Professor Anna Karlin of the University of Washington gave a talk titled "Mechanism Design for Fun and Profit"
on April 8, 2004.
The emergence of the Internet as one of the most important arenas for resource sharing between parties with diverse and selfish interests has led to a number of fascinating and new algorithmic problems. In these problems, one must solicit the inputs to each computation from participants (or agents) whose goal is to manipulate the computation to their own advantage. Until fairly recently, failure models in computer science have not dealt the notion of selfish participants who "play by the rules" only when it fits them. To deal with this, algorithms must be designed so as to provide motivation to the participants to "play along".
Recent work in this area has drawn on ideas from game theory and microeconomics, and specifically from the field of mechanism design. One popular approach is to design protocols so that rational agents will be motivated to adhere to the protocol. In this talk, we survey recent work in this area and present a number of directions for future research.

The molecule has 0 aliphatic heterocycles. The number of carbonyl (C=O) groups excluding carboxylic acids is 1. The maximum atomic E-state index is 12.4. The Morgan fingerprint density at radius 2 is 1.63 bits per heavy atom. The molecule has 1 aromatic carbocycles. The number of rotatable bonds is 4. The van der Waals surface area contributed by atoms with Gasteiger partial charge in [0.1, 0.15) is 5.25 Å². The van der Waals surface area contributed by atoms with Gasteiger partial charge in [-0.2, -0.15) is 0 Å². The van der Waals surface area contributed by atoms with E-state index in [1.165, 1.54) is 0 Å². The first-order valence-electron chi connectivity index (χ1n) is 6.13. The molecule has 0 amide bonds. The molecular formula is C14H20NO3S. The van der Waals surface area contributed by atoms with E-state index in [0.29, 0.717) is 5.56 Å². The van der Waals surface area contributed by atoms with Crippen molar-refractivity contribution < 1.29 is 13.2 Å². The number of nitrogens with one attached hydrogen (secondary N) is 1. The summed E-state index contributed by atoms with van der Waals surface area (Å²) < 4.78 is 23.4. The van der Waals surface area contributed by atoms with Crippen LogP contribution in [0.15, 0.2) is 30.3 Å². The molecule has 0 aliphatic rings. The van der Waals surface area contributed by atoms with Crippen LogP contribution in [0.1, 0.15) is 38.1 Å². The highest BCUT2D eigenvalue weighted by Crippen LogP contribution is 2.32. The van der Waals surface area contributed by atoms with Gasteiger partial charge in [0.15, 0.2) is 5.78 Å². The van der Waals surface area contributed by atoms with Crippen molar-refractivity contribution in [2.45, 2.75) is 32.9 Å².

Anna Karlin, Professor, received her Ph.D. from Stanford University in 1987. Before coming to the University of Washington, she spent 5 years as a researcher at (what was then) Digital Equipment Corporation's Systems Research Center. Her research is primarily in theoretical computer science: the design and analysis of algorithms, particularly probabilistic and online algorithms. Recently, she has been working at the interface between theory and other areas, such as data mining, economics and game theory, operating systems, networks,and distributed systems.
For more information:
Professor Anna Karlin's Home Page
CSAIL Dertouzos Lecturer Series